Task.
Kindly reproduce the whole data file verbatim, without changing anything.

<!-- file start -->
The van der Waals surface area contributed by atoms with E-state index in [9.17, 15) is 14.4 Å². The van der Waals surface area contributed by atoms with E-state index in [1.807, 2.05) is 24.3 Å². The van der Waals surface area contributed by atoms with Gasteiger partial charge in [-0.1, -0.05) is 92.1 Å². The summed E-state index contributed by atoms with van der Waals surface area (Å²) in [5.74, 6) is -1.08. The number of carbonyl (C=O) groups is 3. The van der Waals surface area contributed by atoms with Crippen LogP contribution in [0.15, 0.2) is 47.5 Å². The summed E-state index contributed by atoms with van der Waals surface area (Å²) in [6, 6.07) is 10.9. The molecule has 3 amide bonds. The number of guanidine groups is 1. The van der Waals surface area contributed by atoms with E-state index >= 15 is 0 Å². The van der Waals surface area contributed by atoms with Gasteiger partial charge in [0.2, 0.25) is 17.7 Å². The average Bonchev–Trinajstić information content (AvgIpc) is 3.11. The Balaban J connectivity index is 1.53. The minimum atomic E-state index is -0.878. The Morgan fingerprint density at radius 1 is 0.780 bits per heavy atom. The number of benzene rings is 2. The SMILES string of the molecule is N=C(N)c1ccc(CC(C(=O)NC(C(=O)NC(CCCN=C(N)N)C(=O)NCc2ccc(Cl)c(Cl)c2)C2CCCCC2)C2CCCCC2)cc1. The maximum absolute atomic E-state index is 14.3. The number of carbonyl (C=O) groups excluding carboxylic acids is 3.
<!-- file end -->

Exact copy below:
The van der Waals surface area contributed by atoms with E-state index in [9.17, 15) is 14.4 Å². The van der Waals surface area contributed by atoms with E-state index in [1.807, 2.05) is 24.3 Å². The van der Waals surface area contributed by atoms with Gasteiger partial charge in [-0.1, -0.05) is 92.1 Å². The summed E-state index contributed by atoms with van der Waals surface area (Å²) in [5.74, 6) is -1.08. The number of carbonyl (C=O) groups is 3. The van der Waals surface area contributed by atoms with Crippen LogP contribution in [0.15, 0.2) is 47.5 Å². The summed E-state index contributed by atoms with van der Waals surface area (Å²) in [6, 6.07) is 10.9. The molecule has 3 amide bonds. The number of guanidine groups is 1. The van der Waals surface area contributed by atoms with E-state index >= 15 is 0 Å². The van der Waals surface area contributed by atoms with Gasteiger partial charge in [0.2, 0.25) is 17.7 Å². The average Bonchev–Trinajstić information content (AvgIpc) is 3.11. The Balaban J connectivity index is 1.53. The minimum atomic E-state index is -0.878. The Morgan fingerprint density at radius 1 is 0.780 bits per heavy atom. The number of benzene rings is 2. The SMILES string of the molecule is N=C(N)c1ccc(CC(C(=O)NC(C(=O)NC(CCCN=C(N)N)C(=O)NCc2ccc(Cl)c(Cl)c2)C2CCCCC2)C2CCCCC2)cc1. The maximum absolute atomic E-state index is 14.3. The number of carbonyl (C=O) groups excluding carboxylic acids is 3.